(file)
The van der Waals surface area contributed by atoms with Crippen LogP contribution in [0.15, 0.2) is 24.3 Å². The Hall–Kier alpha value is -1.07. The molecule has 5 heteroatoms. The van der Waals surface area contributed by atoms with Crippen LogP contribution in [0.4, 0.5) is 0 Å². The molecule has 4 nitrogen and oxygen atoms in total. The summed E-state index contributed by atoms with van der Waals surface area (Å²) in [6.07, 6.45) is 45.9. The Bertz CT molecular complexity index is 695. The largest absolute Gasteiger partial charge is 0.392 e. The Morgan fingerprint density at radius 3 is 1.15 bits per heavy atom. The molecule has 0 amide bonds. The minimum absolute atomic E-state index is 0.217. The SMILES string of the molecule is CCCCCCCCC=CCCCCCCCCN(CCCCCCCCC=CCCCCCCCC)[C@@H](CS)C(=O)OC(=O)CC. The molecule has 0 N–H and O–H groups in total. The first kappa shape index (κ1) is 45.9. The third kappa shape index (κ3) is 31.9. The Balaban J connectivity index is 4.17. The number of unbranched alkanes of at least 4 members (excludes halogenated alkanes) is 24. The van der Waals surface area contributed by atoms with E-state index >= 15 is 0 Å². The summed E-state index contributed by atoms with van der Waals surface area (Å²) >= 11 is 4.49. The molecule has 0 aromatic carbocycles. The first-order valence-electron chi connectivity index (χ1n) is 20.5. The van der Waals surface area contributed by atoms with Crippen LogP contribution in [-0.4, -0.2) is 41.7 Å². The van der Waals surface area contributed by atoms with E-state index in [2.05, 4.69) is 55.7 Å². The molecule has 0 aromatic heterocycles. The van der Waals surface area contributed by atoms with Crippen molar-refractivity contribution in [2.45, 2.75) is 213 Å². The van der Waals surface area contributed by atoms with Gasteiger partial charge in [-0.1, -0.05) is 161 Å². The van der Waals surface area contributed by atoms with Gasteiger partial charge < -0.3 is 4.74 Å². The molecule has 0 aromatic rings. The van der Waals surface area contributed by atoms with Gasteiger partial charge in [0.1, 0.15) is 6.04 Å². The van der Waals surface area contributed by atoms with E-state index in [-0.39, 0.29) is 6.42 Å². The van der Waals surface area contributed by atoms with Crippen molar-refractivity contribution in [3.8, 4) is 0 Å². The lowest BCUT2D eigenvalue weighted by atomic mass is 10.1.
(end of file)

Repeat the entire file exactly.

The van der Waals surface area contributed by atoms with Crippen LogP contribution in [0.15, 0.2) is 24.3 Å². The Hall–Kier alpha value is -1.07. The molecule has 5 heteroatoms. The van der Waals surface area contributed by atoms with Crippen LogP contribution in [0.4, 0.5) is 0 Å². The molecule has 4 nitrogen and oxygen atoms in total. The summed E-state index contributed by atoms with van der Waals surface area (Å²) in [6.07, 6.45) is 45.9. The Bertz CT molecular complexity index is 695. The largest absolute Gasteiger partial charge is 0.392 e. The Morgan fingerprint density at radius 3 is 1.15 bits per heavy atom. The molecule has 0 amide bonds. The minimum absolute atomic E-state index is 0.217. The SMILES string of the molecule is CCCCCCCCC=CCCCCCCCCN(CCCCCCCCC=CCCCCCCCC)[C@@H](CS)C(=O)OC(=O)CC. The molecule has 0 N–H and O–H groups in total. The first kappa shape index (κ1) is 45.9. The third kappa shape index (κ3) is 31.9. The Balaban J connectivity index is 4.17. The number of unbranched alkanes of at least 4 members (excludes halogenated alkanes) is 24. The van der Waals surface area contributed by atoms with E-state index >= 15 is 0 Å². The summed E-state index contributed by atoms with van der Waals surface area (Å²) >= 11 is 4.49. The molecule has 0 aromatic carbocycles. The first-order valence-electron chi connectivity index (χ1n) is 20.5. The van der Waals surface area contributed by atoms with Crippen LogP contribution in [-0.4, -0.2) is 41.7 Å². The van der Waals surface area contributed by atoms with E-state index in [2.05, 4.69) is 55.7 Å². The molecule has 0 aromatic heterocycles. The van der Waals surface area contributed by atoms with Crippen molar-refractivity contribution in [2.45, 2.75) is 213 Å². The van der Waals surface area contributed by atoms with Gasteiger partial charge in [-0.1, -0.05) is 161 Å². The van der Waals surface area contributed by atoms with Gasteiger partial charge < -0.3 is 4.74 Å². The molecule has 0 aromatic rings. The van der Waals surface area contributed by atoms with Gasteiger partial charge in [0.1, 0.15) is 6.04 Å². The van der Waals surface area contributed by atoms with E-state index in [-0.39, 0.29) is 6.42 Å². The van der Waals surface area contributed by atoms with Crippen molar-refractivity contribution in [3.8, 4) is 0 Å². The lowest BCUT2D eigenvalue weighted by atomic mass is 10.1.